The photo is a rushed shot as I was basically late. The helicopter took two days to come, but I was late when it did. So, a snap of a tough man’s wife in her waiting position with two flasks of tea. In the background, a helicopter taking off with a ‘kitchen boy’ (perhaps in his late 40s) with broken ribs and a 65000 dollar paying client with a couple of frost bitten digits.
The shadow lurking in the background is Dr Jeph, the doctor of the two patients’ expedition.
I have forgotten the name of both patients. I think the man who broke his ribs is called Tsorten or something similar. He was working as, tells Jeph, a ‘kitchen boy’ – his reverse pejorative term – and I guess it means general all rounder with a large bias towards load carrying. With such a load, a big one, he was decending to basecamp through the ice-fall. On bending down to clip into the fixed (safety) rope lying on the snow, his overly tall load toppled him into the crevasse infront of him before his clip was on the rope. He fell 20-30m and landed on his back on a snow bridge. Subsequently rescued he was carried down to basecamp in a basket, although the story goes he got out to walk the last 3 minutes to save face – same on leaving basecamp, painfully walking until the tents were out of view.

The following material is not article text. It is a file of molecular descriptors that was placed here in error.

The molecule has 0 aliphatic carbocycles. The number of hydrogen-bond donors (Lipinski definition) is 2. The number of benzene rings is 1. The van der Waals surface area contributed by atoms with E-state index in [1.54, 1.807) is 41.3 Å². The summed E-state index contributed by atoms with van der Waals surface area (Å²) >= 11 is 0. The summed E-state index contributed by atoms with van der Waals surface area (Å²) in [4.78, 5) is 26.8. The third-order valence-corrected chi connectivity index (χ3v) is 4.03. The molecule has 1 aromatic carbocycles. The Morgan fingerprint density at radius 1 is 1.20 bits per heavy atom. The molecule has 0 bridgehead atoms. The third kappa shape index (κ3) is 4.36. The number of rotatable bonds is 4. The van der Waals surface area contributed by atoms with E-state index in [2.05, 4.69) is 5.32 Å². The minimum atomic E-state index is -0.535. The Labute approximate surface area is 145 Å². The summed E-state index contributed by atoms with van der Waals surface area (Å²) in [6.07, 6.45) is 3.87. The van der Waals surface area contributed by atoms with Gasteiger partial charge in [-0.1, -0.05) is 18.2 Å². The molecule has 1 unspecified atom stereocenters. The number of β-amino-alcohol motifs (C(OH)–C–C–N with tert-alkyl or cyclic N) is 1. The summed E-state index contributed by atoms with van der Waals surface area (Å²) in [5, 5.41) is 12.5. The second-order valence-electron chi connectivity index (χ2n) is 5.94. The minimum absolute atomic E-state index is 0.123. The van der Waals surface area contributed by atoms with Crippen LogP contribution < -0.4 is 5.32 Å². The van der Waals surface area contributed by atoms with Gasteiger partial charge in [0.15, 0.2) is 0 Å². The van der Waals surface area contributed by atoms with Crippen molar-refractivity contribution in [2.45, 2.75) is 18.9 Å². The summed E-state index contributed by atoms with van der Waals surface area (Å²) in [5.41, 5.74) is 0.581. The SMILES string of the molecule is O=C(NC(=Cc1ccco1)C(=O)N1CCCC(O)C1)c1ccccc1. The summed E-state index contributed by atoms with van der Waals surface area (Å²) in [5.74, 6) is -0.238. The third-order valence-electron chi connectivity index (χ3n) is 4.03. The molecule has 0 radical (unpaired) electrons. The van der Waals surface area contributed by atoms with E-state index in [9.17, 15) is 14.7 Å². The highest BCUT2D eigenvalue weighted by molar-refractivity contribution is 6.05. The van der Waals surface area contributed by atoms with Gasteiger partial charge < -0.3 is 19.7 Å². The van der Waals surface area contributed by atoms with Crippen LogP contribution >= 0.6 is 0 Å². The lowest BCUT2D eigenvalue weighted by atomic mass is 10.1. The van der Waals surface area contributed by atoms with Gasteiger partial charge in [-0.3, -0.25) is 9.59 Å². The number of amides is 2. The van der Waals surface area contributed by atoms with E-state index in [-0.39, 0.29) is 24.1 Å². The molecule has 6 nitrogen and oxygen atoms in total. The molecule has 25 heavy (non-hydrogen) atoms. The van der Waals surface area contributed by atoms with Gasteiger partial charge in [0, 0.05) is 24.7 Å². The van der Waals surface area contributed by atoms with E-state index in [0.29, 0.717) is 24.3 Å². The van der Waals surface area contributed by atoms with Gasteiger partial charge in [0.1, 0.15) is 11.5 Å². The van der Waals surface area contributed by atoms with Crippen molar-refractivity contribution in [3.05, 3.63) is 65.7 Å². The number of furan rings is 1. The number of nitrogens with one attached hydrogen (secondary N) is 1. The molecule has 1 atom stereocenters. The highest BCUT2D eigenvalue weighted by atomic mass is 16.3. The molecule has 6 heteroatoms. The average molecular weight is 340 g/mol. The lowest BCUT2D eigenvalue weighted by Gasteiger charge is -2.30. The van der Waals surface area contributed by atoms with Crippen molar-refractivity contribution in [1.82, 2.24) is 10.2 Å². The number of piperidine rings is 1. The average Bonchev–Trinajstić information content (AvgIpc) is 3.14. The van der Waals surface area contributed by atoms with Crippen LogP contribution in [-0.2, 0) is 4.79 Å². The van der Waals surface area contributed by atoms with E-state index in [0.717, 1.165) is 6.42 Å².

For a couple of nights he stayed in the lodge waiting for a helicopter to take him to hospital, pneumonia was a worry. It was interesting to watch him sitting snoozing in a corner of the warm room in the lodge. As breath went in and out of his mouth, his left side remained still, not lifting. A respiratory limp I suppose. Although pain would come with every chest movement, even although he’d been given a good amount of morphine, he never complained or showed the pain on his face.
I am sure I saw his wife wipe a tear away as the helicopter rose above its dustcloud – such injuries would normally be very serious in a remote environment. But now the client and the employee were safely off to Kathmandu to get repaired and both, with time, will be ok.